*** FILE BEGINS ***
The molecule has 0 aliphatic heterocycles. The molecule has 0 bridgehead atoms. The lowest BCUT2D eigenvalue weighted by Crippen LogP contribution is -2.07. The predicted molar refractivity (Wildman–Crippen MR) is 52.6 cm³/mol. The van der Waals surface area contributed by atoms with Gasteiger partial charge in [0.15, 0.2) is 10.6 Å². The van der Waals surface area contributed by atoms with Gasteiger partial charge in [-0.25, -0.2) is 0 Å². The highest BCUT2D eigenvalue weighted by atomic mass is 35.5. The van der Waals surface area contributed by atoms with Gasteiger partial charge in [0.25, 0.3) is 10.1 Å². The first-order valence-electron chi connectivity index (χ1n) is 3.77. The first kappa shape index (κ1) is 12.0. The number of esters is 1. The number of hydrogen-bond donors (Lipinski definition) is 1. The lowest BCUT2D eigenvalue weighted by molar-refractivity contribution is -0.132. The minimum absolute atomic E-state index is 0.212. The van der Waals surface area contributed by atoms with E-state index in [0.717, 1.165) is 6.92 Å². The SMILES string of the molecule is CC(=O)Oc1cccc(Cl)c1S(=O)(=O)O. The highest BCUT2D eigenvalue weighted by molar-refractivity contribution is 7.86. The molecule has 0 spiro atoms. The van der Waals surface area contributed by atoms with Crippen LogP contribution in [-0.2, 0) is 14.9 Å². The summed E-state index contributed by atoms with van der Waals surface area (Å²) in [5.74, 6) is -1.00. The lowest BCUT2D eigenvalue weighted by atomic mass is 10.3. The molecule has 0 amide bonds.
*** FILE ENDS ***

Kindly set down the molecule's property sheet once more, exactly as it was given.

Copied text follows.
The molecule has 0 aliphatic heterocycles. The molecule has 0 bridgehead atoms. The lowest BCUT2D eigenvalue weighted by Crippen LogP contribution is -2.07. The predicted molar refractivity (Wildman–Crippen MR) is 52.6 cm³/mol. The van der Waals surface area contributed by atoms with Gasteiger partial charge in [0.15, 0.2) is 10.6 Å². The van der Waals surface area contributed by atoms with Gasteiger partial charge in [-0.25, -0.2) is 0 Å². The highest BCUT2D eigenvalue weighted by atomic mass is 35.5. The van der Waals surface area contributed by atoms with Gasteiger partial charge in [0.25, 0.3) is 10.1 Å². The first-order valence-electron chi connectivity index (χ1n) is 3.77. The first kappa shape index (κ1) is 12.0. The number of esters is 1. The number of hydrogen-bond donors (Lipinski definition) is 1. The lowest BCUT2D eigenvalue weighted by molar-refractivity contribution is -0.132. The minimum absolute atomic E-state index is 0.212. The van der Waals surface area contributed by atoms with E-state index in [0.717, 1.165) is 6.92 Å². The SMILES string of the molecule is CC(=O)Oc1cccc(Cl)c1S(=O)(=O)O. The highest BCUT2D eigenvalue weighted by molar-refractivity contribution is 7.86. The molecule has 0 spiro atoms. The van der Waals surface area contributed by atoms with Crippen LogP contribution in [-0.2, 0) is 14.9 Å². The summed E-state index contributed by atoms with van der Waals surface area (Å²) in [5.74, 6) is -1.00. The lowest BCUT2D eigenvalue weighted by atomic mass is 10.3. The molecule has 0 amide bonds.